Daily Dose of Nature

How to Use Melissa Oil

A medicinal herb, Melissa was first introduced by the Ancient Romans and is valued today for its therapeutic properties.

Melissa is perhaps best known as lemon balm. As a recent addition to the aromatherapy chest, it is becoming increasingly popular as a sedative tonic. Its calming actions makes it valuable for depression, anxiety and emotional upsets. True Melissa oil is very expensive as the leaves, flowers and stem of the herb are distilled and give only tiny amounts of the essential oil.

Use the oil sparingly – Melissa oil has a sweet, green lemony scent with floral undertones and only a drop or two is needed. It is wise to purchase the oils from a reputable dealer, as cheaper sources are likely to be adulterated by the addition of cheaper lemon and lemongrass oils. Melissa, particularly blended with chamomile, heals inflamed skin and calms digestion. It acts on the uterus to regulate menstruation and give relief from painful periods.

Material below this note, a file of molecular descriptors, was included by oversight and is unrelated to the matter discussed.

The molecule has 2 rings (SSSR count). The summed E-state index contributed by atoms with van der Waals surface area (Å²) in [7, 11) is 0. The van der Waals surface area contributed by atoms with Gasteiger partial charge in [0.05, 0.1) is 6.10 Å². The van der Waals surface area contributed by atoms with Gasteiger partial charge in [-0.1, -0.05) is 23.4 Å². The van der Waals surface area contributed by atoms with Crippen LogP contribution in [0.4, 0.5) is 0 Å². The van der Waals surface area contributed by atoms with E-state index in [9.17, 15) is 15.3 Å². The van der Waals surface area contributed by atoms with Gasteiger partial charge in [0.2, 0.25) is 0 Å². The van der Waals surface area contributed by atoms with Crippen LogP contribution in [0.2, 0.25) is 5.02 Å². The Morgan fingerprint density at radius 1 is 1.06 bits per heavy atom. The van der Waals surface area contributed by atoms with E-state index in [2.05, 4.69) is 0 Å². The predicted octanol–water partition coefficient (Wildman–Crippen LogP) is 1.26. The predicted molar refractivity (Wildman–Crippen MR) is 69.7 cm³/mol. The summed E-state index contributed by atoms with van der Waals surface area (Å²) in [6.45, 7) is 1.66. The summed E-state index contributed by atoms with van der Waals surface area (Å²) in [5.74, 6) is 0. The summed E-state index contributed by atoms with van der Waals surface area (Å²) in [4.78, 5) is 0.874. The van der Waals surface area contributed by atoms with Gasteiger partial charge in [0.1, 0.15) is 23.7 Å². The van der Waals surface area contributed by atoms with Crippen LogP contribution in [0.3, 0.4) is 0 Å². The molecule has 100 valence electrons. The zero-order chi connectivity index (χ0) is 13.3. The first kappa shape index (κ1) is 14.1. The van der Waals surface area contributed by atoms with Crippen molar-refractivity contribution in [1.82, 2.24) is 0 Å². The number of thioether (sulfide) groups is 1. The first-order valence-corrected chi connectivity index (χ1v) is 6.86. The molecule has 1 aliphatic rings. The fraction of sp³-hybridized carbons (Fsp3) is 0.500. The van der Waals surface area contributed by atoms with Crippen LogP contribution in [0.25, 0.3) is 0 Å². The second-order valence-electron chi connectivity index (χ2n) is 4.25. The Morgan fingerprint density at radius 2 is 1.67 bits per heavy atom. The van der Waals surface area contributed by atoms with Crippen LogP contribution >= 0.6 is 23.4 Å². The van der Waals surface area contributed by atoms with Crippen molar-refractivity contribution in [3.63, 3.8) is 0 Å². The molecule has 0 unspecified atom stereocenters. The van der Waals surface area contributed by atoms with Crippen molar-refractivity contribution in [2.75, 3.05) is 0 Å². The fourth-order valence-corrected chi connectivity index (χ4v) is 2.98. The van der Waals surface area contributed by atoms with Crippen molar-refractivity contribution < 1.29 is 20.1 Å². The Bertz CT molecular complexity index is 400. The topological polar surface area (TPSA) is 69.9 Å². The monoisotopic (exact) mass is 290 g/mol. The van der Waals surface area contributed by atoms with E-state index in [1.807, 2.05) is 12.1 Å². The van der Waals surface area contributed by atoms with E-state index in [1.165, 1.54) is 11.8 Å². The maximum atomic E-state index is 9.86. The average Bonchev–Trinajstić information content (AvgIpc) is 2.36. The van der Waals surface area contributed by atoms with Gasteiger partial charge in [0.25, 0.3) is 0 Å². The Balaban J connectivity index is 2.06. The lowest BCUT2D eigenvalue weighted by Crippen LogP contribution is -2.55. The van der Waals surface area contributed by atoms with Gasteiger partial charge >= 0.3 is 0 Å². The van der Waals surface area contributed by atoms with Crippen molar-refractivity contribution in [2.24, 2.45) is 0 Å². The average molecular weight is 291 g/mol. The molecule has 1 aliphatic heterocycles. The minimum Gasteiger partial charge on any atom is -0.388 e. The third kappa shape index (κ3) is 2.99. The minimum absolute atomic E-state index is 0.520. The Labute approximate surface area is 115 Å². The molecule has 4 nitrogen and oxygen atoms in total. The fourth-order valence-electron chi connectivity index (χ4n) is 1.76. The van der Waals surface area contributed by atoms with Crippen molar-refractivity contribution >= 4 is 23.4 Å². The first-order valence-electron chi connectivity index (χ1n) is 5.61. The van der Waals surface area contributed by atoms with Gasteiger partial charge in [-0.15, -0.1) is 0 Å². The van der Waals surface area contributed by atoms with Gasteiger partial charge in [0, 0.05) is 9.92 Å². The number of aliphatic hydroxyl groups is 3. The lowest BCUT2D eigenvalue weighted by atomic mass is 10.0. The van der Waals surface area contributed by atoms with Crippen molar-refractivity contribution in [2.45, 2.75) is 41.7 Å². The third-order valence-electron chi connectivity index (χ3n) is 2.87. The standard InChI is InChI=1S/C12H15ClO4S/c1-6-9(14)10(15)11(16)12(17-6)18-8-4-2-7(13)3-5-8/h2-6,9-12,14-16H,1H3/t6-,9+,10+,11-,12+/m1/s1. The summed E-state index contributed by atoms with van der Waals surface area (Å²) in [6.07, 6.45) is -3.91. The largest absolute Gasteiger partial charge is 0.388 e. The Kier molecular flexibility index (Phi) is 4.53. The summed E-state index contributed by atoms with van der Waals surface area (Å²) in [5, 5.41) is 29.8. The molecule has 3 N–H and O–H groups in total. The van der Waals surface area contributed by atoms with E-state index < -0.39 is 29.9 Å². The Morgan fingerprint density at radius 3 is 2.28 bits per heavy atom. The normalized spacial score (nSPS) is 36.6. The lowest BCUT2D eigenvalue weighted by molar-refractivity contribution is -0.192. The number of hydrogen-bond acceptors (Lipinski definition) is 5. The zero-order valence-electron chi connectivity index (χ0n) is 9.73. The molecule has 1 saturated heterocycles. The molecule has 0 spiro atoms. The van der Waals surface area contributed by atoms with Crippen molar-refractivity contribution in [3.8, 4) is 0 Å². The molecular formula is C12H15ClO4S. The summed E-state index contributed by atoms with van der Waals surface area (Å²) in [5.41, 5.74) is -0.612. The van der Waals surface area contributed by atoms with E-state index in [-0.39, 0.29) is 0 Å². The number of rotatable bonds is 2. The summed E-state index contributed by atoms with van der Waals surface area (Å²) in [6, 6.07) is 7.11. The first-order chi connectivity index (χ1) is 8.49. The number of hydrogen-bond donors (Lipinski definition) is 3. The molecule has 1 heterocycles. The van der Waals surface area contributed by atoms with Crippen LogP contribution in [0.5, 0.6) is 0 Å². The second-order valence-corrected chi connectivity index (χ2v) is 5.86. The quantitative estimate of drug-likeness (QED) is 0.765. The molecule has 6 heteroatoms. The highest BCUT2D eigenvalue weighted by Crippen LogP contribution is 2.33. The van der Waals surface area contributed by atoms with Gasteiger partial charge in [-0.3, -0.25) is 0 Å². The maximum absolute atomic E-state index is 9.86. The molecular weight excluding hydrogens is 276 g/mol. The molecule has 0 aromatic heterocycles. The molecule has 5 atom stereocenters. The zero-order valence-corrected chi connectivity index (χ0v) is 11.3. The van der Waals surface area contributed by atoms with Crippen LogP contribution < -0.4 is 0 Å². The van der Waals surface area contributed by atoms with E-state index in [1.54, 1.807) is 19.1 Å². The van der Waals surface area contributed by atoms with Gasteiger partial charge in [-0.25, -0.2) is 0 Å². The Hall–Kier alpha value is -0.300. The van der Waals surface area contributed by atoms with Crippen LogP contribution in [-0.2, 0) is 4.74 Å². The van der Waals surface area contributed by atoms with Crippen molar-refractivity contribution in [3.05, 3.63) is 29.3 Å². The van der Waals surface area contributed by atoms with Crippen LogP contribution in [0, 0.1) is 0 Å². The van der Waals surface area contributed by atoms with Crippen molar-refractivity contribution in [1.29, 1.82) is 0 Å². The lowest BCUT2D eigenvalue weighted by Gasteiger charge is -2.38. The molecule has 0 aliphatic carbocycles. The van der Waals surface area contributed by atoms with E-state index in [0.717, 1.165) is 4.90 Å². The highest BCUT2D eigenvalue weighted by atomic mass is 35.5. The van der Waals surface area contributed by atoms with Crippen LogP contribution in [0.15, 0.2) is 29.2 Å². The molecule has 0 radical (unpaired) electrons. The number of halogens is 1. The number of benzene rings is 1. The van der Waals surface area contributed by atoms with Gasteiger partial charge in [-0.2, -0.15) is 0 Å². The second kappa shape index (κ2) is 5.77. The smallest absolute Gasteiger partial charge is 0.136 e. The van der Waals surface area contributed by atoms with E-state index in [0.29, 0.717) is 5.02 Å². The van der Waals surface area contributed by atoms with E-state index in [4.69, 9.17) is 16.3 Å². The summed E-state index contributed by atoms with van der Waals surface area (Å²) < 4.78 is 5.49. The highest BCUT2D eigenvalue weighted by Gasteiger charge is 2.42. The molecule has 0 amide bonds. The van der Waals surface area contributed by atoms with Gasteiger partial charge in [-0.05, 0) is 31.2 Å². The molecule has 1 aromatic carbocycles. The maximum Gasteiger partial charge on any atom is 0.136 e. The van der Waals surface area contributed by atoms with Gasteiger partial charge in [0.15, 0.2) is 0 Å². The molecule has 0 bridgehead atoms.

Active Ingredients of Melissa Oil

Melissa oil has high concentrations of aldehydes as well as esters and ketones.

  • Aldehydes – Melissa contains 92 per cent aldehydes, such as citronella, citral and geraniol. These are sedatives and responsible for the oil’s ability to slow the heartbeat. They are also anti-inflammatory.
  • Ester, Ketones – Esters such as geranyl acetate are sedative, cooling and anti-spasmodic. Ketones are sleep inducing, making Melissa valuable for insomnia. They can be toxic, so use the oil in low concentrations.

Melissa is a sedative oil. It is a potent oil that soothes and sedates effectively in small quantities.

Reference : https://i.pinimg.com/originals/a2/e3/36/a2e336d2f565e8b0f2eda88064de6e02.jpg

3 Comments Add yours

  1. I am familiar as my ex girlfriend gets monthly essentials. She used πŸ‹ balm Melissa? to keep mosquitoes 🦟 away, I see why it’s effective Citronella! Great job πŸ™πŸ•β™’οΈπŸŒˆπŸ˜·πŸ‹πŸ€πŸŽƒ

    Liked by 1 person

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